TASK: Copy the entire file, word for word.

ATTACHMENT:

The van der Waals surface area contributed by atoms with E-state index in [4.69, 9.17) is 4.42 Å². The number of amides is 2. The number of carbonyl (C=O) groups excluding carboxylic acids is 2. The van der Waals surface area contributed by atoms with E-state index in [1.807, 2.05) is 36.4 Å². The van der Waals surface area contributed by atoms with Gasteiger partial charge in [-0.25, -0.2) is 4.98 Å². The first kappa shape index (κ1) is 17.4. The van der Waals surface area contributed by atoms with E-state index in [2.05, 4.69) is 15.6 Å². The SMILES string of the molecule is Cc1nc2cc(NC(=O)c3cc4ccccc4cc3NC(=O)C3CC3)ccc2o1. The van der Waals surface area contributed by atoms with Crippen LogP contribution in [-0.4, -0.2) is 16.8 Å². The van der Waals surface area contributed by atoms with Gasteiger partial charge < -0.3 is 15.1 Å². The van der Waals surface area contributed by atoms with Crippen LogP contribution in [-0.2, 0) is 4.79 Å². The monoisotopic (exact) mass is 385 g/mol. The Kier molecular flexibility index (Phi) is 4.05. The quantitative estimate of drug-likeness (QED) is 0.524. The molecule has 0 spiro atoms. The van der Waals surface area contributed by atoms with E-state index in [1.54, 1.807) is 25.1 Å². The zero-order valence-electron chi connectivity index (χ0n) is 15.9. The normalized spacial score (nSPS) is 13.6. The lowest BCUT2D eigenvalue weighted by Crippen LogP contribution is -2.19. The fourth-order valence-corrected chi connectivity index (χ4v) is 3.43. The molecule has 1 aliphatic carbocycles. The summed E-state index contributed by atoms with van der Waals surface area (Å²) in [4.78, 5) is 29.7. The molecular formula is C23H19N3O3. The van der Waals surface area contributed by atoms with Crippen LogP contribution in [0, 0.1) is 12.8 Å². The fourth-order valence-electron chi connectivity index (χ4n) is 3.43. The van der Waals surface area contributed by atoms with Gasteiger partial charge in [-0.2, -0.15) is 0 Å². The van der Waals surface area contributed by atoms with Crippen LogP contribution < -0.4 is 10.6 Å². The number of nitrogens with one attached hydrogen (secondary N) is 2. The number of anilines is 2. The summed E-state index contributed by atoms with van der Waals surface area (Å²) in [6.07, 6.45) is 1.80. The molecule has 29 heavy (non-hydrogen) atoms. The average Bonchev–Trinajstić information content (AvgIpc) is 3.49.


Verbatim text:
The van der Waals surface area contributed by atoms with E-state index in [4.69, 9.17) is 4.42 Å². The number of amides is 2. The number of carbonyl (C=O) groups excluding carboxylic acids is 2. The van der Waals surface area contributed by atoms with E-state index in [1.807, 2.05) is 36.4 Å². The van der Waals surface area contributed by atoms with Gasteiger partial charge in [-0.25, -0.2) is 4.98 Å². The first kappa shape index (κ1) is 17.4. The van der Waals surface area contributed by atoms with E-state index in [2.05, 4.69) is 15.6 Å². The SMILES string of the molecule is Cc1nc2cc(NC(=O)c3cc4ccccc4cc3NC(=O)C3CC3)ccc2o1. The van der Waals surface area contributed by atoms with Crippen LogP contribution in [-0.4, -0.2) is 16.8 Å². The van der Waals surface area contributed by atoms with Gasteiger partial charge < -0.3 is 15.1 Å². The van der Waals surface area contributed by atoms with Crippen LogP contribution in [-0.2, 0) is 4.79 Å². The monoisotopic (exact) mass is 385 g/mol. The Kier molecular flexibility index (Phi) is 4.05. The quantitative estimate of drug-likeness (QED) is 0.524. The molecule has 0 spiro atoms. The van der Waals surface area contributed by atoms with E-state index in [1.54, 1.807) is 25.1 Å². The zero-order valence-electron chi connectivity index (χ0n) is 15.9. The normalized spacial score (nSPS) is 13.6. The lowest BCUT2D eigenvalue weighted by Crippen LogP contribution is -2.19. The fourth-order valence-corrected chi connectivity index (χ4v) is 3.43. The molecule has 1 aliphatic carbocycles. The summed E-state index contributed by atoms with van der Waals surface area (Å²) in [4.78, 5) is 29.7. The molecular formula is C23H19N3O3. The van der Waals surface area contributed by atoms with Crippen LogP contribution in [0, 0.1) is 12.8 Å². The fourth-order valence-electron chi connectivity index (χ4n) is 3.43. The van der Waals surface area contributed by atoms with Gasteiger partial charge in [-0.2, -0.15) is 0 Å². The van der Waals surface area contributed by atoms with Crippen LogP contribution < -0.4 is 10.6 Å². The number of nitrogens with one attached hydrogen (secondary N) is 2. The number of anilines is 2. The summed E-state index contributed by atoms with van der Waals surface area (Å²) in [6.07, 6.45) is 1.80. The molecule has 29 heavy (non-hydrogen) atoms. The average Bonchev–Trinajstić information content (AvgIpc) is 3.49.